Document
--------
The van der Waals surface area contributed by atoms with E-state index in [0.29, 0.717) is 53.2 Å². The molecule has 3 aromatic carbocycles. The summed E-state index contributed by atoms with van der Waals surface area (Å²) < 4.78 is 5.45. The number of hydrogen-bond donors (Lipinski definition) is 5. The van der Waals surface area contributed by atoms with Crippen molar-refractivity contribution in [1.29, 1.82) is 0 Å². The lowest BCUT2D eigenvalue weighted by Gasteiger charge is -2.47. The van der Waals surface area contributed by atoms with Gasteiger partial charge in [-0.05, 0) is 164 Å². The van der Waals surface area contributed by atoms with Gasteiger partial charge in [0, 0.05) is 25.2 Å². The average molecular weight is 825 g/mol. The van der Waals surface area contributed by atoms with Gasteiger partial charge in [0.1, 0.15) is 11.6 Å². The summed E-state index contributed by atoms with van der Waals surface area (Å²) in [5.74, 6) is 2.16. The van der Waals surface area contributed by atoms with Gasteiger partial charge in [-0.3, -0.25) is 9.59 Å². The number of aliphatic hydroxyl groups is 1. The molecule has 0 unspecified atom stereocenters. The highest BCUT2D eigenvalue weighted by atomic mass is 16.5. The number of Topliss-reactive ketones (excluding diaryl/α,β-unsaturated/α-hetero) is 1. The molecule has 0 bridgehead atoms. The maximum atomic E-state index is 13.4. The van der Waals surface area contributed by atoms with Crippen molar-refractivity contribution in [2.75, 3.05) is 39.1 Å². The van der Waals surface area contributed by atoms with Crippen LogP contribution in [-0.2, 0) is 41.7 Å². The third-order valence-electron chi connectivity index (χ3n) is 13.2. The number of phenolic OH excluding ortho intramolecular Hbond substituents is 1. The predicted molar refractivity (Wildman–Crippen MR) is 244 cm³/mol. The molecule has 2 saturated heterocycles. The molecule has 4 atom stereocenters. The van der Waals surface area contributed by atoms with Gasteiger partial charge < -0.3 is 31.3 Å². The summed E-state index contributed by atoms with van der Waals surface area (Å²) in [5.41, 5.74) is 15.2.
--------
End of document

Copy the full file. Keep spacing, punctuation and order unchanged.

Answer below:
The van der Waals surface area contributed by atoms with E-state index in [0.29, 0.717) is 53.2 Å². The molecule has 3 aromatic carbocycles. The summed E-state index contributed by atoms with van der Waals surface area (Å²) < 4.78 is 5.45. The number of hydrogen-bond donors (Lipinski definition) is 5. The van der Waals surface area contributed by atoms with Crippen molar-refractivity contribution in [1.29, 1.82) is 0 Å². The lowest BCUT2D eigenvalue weighted by Gasteiger charge is -2.47. The van der Waals surface area contributed by atoms with Gasteiger partial charge in [-0.05, 0) is 164 Å². The van der Waals surface area contributed by atoms with Gasteiger partial charge in [0, 0.05) is 25.2 Å². The average molecular weight is 825 g/mol. The van der Waals surface area contributed by atoms with Gasteiger partial charge in [0.1, 0.15) is 11.6 Å². The summed E-state index contributed by atoms with van der Waals surface area (Å²) in [5.74, 6) is 2.16. The van der Waals surface area contributed by atoms with Gasteiger partial charge in [-0.3, -0.25) is 9.59 Å². The number of aliphatic hydroxyl groups is 1. The molecule has 0 unspecified atom stereocenters. The highest BCUT2D eigenvalue weighted by atomic mass is 16.5. The number of Topliss-reactive ketones (excluding diaryl/α,β-unsaturated/α-hetero) is 1. The molecule has 0 bridgehead atoms. The maximum atomic E-state index is 13.4. The van der Waals surface area contributed by atoms with Crippen molar-refractivity contribution in [2.75, 3.05) is 39.1 Å². The van der Waals surface area contributed by atoms with Crippen LogP contribution in [-0.2, 0) is 41.7 Å². The third-order valence-electron chi connectivity index (χ3n) is 13.2. The number of phenolic OH excluding ortho intramolecular Hbond substituents is 1. The predicted molar refractivity (Wildman–Crippen MR) is 244 cm³/mol. The molecule has 2 saturated heterocycles. The molecule has 4 atom stereocenters. The van der Waals surface area contributed by atoms with Gasteiger partial charge < -0.3 is 31.3 Å². The summed E-state index contributed by atoms with van der Waals surface area (Å²) in [5.41, 5.74) is 15.2.